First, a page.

Sweet Everlasting is also know as Rabbit Tobacco and False Cudweed and is in the Aster family. It can grow up to three feet high and two feet wide. Its small white flowers bloom in August and September here in Georgia and reproduces by seeds only. It can take over eight hours of direct sunlight a day and likes well drained to dry soils. For this reason this plant is often found in the edges of meadows or along tree lines in the sun. As Sweet Everlasting nears its maturity the upper stalks and leaves change from green to pale gray.
The Cherokee name for this plant means “ash like” because the aerial parts of the plant have a white ash color that goes with it’s white flowers. The Cherokee would make a bitter tea (from the aerial parts) that was sweetened with sugar or honey. They would use this tea to treat colds and flu and it was also used in the same manner as a preventive for colds. They would make a effective astringent from the leaves.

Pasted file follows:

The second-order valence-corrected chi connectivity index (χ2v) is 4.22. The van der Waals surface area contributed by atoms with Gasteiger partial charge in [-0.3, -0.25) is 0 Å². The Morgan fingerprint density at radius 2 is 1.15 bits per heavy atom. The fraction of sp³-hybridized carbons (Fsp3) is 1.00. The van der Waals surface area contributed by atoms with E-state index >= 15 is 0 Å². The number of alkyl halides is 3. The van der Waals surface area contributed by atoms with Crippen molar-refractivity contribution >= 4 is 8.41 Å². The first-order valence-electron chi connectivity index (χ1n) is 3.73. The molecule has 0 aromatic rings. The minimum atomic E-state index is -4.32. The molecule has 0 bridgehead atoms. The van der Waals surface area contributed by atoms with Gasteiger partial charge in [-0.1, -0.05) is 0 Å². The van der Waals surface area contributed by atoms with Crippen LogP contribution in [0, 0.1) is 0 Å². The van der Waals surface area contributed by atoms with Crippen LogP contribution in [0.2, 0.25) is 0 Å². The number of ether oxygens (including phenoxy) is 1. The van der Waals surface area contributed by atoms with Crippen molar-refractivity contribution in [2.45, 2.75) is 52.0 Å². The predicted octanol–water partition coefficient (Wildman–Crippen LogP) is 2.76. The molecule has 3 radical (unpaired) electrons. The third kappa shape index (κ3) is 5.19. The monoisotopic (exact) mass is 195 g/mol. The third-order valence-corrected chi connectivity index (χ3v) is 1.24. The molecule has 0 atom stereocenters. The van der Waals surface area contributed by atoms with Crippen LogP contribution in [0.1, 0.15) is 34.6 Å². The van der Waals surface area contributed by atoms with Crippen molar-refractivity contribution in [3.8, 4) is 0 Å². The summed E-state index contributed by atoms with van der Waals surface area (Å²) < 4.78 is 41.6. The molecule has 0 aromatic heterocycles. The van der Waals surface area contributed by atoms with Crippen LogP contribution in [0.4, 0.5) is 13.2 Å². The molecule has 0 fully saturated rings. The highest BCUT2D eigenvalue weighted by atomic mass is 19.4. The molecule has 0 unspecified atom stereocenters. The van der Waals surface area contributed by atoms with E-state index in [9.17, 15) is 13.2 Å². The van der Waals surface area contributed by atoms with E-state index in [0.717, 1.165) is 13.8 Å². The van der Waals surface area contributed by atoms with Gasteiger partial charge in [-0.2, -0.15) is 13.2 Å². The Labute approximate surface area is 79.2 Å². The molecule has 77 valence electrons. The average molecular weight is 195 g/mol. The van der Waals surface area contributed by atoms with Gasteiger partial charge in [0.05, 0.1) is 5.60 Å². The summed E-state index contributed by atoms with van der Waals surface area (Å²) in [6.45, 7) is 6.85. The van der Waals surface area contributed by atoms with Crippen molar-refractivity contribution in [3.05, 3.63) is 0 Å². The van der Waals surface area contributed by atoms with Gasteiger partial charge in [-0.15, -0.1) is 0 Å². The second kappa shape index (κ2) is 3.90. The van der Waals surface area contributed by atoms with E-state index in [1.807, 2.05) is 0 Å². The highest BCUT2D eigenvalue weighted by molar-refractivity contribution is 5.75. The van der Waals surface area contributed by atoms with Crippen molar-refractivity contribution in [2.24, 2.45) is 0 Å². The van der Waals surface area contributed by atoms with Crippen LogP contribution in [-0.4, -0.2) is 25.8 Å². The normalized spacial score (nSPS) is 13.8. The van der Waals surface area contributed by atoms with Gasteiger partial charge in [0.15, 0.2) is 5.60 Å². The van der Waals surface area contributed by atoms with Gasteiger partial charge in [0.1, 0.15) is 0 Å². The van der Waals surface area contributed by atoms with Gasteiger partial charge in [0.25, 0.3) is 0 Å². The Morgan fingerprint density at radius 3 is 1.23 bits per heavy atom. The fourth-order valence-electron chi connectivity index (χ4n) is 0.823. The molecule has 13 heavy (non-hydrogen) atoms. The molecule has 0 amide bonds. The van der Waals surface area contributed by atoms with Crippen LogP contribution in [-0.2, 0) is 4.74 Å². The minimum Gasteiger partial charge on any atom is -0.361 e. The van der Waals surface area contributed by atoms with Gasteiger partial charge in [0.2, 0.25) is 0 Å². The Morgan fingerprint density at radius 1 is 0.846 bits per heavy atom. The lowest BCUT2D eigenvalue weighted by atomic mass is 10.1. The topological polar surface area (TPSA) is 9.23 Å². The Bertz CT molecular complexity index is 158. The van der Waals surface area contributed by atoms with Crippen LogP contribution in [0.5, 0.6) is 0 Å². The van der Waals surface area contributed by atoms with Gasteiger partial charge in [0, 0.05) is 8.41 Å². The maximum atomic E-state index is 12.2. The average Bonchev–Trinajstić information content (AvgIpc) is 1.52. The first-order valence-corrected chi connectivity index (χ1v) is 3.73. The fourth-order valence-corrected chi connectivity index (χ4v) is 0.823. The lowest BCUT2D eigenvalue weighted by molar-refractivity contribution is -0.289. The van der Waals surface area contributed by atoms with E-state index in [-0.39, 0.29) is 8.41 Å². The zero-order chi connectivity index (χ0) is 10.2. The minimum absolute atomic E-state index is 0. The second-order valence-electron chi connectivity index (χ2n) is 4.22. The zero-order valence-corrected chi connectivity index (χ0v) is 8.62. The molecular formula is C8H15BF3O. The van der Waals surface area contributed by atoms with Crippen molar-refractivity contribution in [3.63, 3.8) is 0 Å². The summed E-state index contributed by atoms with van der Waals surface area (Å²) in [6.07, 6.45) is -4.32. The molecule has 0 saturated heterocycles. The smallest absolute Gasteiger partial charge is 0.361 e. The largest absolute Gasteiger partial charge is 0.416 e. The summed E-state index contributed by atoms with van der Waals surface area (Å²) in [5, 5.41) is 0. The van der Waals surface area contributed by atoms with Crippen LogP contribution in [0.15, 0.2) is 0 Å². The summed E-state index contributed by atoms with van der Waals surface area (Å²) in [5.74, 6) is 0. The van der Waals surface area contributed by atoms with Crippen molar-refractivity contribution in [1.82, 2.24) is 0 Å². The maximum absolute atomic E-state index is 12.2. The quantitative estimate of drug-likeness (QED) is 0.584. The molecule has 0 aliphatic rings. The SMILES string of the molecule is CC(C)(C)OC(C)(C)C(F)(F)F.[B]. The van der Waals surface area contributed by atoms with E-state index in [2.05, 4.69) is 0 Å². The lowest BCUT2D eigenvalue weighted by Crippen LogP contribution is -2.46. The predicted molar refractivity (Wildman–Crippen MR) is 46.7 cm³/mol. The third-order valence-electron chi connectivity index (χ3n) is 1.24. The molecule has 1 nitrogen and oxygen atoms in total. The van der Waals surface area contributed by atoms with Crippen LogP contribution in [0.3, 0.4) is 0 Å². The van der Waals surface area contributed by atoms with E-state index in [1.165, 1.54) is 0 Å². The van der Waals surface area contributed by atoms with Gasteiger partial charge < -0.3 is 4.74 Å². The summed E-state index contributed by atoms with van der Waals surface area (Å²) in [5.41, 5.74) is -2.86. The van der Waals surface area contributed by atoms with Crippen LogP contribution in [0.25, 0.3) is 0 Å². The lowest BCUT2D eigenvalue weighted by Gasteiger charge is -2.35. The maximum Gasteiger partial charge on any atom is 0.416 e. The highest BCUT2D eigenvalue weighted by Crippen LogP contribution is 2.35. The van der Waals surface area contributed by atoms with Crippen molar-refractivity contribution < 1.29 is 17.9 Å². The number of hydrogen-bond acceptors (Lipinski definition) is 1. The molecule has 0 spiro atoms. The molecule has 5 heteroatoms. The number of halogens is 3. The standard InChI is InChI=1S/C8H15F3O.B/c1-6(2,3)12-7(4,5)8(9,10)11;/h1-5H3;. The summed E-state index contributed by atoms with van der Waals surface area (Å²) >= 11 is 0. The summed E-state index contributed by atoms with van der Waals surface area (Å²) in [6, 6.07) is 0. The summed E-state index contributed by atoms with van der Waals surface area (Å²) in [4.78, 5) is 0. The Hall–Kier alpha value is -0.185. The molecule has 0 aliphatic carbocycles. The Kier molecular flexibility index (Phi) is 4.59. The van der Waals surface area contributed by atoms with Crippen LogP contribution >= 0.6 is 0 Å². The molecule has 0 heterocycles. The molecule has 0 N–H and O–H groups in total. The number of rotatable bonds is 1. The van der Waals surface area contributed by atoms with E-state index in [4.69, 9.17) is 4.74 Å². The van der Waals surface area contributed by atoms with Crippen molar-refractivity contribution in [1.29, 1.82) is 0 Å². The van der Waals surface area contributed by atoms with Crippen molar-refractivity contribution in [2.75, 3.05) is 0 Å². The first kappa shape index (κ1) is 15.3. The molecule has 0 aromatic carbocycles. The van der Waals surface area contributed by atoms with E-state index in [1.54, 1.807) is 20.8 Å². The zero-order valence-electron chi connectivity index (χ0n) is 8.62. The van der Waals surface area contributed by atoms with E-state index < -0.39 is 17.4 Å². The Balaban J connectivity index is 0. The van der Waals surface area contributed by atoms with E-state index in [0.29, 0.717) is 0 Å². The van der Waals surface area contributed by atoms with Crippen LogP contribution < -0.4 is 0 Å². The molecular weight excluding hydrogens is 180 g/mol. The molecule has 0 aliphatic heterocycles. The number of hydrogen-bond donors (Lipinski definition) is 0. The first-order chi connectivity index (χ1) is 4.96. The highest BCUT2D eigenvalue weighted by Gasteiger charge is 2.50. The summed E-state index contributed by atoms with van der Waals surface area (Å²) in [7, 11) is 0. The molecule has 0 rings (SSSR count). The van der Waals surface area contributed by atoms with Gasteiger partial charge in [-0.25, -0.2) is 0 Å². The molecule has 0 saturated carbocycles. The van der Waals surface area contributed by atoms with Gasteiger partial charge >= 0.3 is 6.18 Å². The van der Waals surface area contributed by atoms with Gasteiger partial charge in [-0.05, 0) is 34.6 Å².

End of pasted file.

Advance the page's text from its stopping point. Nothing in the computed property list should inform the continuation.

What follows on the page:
The reason that it’s common name is Sweet Everlasting is the fact that in the fall the plants would be harvested and dried and hung in their cabins as an air freshener. Another common name is Rabbit Tobacco. In times past, many young people would try to smoke the leaves when tobacco was not available.